We first meet Llewyn Davis performing a nice folk song. We hear the whole thing in the dimly lit club and maybe assume that he has it made. He gets applause and pats on the back as he walks to the back of the club and promptly gets punched in the stomach! Davis does not have it made, he is basically homeless and lives with a series of friends and acquaintances. He gets no royalties from his record and his singing partner committed suicide. The film is not a feel good flick as we accompany Llewyn for a week or so of his life as he tries to make it. Like most Coen films, they manage to get the most out of their actors and characters. Oscar Isaac as Llewyn delivers a great performance as he stumbles through his life garnering pity, annoyance, revulsion and at times appreciation of his talent. This one is not a big bang in the Coen brothers canon but is a lovely movie none the less.
It’s possibly my least favorite of Anderson’s movies. It tells the story of three brothers on a train trip through India attempting to rekindle their relationship with each other and possibly their mother. It’s got some of the typical Anderson tropes and style but the thing is the film is a bit boring, lacks the humor and joy and with characters that are not very interesting.
They are turtles who are Ninjas in a very silly story. I used to watch the old cartoons on TV when I was a kid but I have no nostalgia about them and the film did not work for me. My kids though (especially the 8-year old) had a blast so it was fun taking them to the flick.
It’s a visually spectacular film with shocking, at times beautiful at times gruesome set pieces. The idea is that mankind set-off the new ice age and the sole survivors live on a long train that circles the globe named Snowpiercer. Of course, being humans, a class system exists between the tail end and first class lead by the “engine” and the malevolent Wilford. The folks in the tail section who live in horrible conditions, eat blocks of mystery protein and are treated like cattle want to revolt. The rebels are lead by Curtis (Chris Evans) and start a violent progress from one crazy carriage to carriage. Each one of those carriages seems like its own world complete with color, mood and characters. My favorite has to be the elementary school one.
This make it sound like a violent video game but it really is not quiet as simple as that. The film does have more nuance, satire, plenty of good performances, and at least one crazy good monologue by Tilda Swinton. It does kind of stumble in the last act, has a silly “grand plan” and it suffers from too much on-the-nose exposition while at times not giving us enough depth for characters (what was up with that dude who never seemed to die?).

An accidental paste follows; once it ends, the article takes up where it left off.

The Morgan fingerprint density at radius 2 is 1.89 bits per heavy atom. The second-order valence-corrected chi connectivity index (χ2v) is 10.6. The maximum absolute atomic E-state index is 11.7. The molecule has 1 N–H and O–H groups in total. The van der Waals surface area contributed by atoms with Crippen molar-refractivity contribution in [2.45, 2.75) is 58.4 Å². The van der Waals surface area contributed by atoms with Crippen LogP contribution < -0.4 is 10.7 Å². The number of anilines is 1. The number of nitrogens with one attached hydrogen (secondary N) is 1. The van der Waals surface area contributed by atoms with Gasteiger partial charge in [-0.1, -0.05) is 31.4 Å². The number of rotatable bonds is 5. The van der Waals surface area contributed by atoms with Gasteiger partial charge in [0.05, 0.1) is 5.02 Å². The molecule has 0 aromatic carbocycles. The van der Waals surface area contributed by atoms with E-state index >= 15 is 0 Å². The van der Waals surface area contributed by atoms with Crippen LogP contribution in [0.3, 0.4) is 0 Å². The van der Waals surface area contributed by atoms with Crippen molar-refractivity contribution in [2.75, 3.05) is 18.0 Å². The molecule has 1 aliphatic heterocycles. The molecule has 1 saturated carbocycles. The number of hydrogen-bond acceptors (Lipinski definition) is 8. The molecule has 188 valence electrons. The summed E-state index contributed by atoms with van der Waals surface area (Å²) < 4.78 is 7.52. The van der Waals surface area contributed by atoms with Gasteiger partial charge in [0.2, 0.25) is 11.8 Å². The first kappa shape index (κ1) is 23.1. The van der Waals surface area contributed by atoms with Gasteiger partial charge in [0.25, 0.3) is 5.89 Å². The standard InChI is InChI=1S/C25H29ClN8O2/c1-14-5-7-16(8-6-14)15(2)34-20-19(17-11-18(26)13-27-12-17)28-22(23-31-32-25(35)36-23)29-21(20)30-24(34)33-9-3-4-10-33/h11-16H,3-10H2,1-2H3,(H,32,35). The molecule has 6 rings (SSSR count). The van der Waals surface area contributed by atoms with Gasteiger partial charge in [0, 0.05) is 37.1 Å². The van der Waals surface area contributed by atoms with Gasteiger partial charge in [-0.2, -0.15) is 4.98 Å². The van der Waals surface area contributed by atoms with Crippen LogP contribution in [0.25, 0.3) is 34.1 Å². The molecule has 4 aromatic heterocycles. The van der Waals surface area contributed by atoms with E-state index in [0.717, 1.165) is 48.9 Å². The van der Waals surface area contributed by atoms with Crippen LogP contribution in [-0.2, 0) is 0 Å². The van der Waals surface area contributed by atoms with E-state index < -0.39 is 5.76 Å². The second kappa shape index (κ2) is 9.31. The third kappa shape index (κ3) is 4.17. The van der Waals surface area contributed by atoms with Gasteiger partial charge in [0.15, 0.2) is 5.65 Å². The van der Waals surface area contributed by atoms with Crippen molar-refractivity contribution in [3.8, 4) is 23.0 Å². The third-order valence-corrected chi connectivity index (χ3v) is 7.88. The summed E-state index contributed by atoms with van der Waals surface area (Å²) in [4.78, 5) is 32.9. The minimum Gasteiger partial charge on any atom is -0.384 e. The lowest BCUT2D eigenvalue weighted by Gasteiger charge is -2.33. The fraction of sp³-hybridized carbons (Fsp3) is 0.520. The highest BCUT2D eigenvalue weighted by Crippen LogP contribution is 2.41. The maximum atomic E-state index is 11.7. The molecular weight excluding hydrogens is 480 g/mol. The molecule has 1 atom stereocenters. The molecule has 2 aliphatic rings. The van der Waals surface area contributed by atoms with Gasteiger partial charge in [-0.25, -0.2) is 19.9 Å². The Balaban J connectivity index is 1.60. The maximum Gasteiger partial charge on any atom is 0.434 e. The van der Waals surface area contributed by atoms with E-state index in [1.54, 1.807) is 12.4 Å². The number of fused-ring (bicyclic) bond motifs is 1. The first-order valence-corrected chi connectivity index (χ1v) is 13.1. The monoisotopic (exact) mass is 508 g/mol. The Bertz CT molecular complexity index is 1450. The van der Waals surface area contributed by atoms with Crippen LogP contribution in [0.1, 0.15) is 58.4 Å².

It’s a documentary that follows four guys hoping to pass their exam to become Master Sommelier, aka Somm. Of course, everyone knows about a sommelier in a fine dining restaurant but I had not heard of the “levels” in the profession that go up to Master Sommelier. A Somm is very tough to achieve and there are only a few hundred in the world! The amount of work, very high expectation, stress and effort these guys have to go through is insane. The doc portrays that very well and gets us interested in these guys’ pursuit along with their various motivations to become a Somm. The film does not use any flashy techniques or recreations, just a camera following the hopefuls and some interviews with their family and other Somm officials and judges. The topic is very interesting to me and that coupled with the characters made for an engaging documentary.
A truly beautiful movie with pitch perfect performance by Sandra Bullock and confident direction. Cuaron utilizes music to great effect here since the film is set in space where there is no sound. It’s intense and has no minute of waste. That does not mean that it’s non-stop action, but that even when the Bullock character is taking a short nap it’s still a superb shot of her in a fetal position in zero gravity as the camera zooms out. My only regret is that I did not get to see this on the big screen. Just like his Children of Men or Y Tu Mama Tambien, this is a film I will be watching often.
Romance at middle age between two likable real individuals. It’s not a romantic comedy or a silly raunchy comedy. The movie is well-paced and the leading performances by Julia Louis Dreyfus and the late great James Gandolfini make this into a fantastic film.